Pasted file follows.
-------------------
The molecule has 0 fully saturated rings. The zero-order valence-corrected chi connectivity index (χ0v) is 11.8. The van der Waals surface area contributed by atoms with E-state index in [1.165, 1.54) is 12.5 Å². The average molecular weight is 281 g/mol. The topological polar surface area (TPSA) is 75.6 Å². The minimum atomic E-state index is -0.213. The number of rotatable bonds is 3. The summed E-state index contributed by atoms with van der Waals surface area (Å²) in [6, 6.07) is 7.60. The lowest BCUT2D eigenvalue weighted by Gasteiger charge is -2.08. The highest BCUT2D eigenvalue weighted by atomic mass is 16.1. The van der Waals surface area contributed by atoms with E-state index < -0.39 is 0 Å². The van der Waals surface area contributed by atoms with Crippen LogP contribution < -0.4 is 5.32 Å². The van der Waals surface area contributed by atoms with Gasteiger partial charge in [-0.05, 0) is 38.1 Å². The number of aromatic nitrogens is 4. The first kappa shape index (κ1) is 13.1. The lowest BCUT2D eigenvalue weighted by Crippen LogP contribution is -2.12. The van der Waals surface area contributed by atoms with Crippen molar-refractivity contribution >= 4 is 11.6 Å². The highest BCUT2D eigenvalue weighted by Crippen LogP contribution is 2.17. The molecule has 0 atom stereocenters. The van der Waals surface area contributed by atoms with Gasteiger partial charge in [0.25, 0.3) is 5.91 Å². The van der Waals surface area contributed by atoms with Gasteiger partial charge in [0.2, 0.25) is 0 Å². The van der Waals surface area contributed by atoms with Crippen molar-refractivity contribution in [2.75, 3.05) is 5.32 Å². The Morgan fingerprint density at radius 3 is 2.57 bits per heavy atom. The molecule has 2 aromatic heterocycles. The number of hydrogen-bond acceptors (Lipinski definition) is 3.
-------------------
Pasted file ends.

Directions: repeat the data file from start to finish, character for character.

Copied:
The molecule has 0 fully saturated rings. The zero-order valence-corrected chi connectivity index (χ0v) is 11.8. The van der Waals surface area contributed by atoms with E-state index in [1.165, 1.54) is 12.5 Å². The average molecular weight is 281 g/mol. The topological polar surface area (TPSA) is 75.6 Å². The minimum atomic E-state index is -0.213. The number of rotatable bonds is 3. The summed E-state index contributed by atoms with van der Waals surface area (Å²) in [6, 6.07) is 7.60. The lowest BCUT2D eigenvalue weighted by Gasteiger charge is -2.08. The highest BCUT2D eigenvalue weighted by atomic mass is 16.1. The van der Waals surface area contributed by atoms with E-state index < -0.39 is 0 Å². The van der Waals surface area contributed by atoms with Crippen LogP contribution < -0.4 is 5.32 Å². The van der Waals surface area contributed by atoms with Gasteiger partial charge in [-0.05, 0) is 38.1 Å². The number of aromatic nitrogens is 4. The first kappa shape index (κ1) is 13.1. The lowest BCUT2D eigenvalue weighted by Crippen LogP contribution is -2.12. The van der Waals surface area contributed by atoms with Crippen molar-refractivity contribution >= 4 is 11.6 Å². The highest BCUT2D eigenvalue weighted by Crippen LogP contribution is 2.17. The molecule has 0 atom stereocenters. The van der Waals surface area contributed by atoms with Gasteiger partial charge in [0.25, 0.3) is 5.91 Å². The van der Waals surface area contributed by atoms with Gasteiger partial charge in [0.2, 0.25) is 0 Å². The van der Waals surface area contributed by atoms with Crippen molar-refractivity contribution in [2.75, 3.05) is 5.32 Å². The Morgan fingerprint density at radius 3 is 2.57 bits per heavy atom. The molecule has 2 aromatic heterocycles. The number of hydrogen-bond acceptors (Lipinski definition) is 3.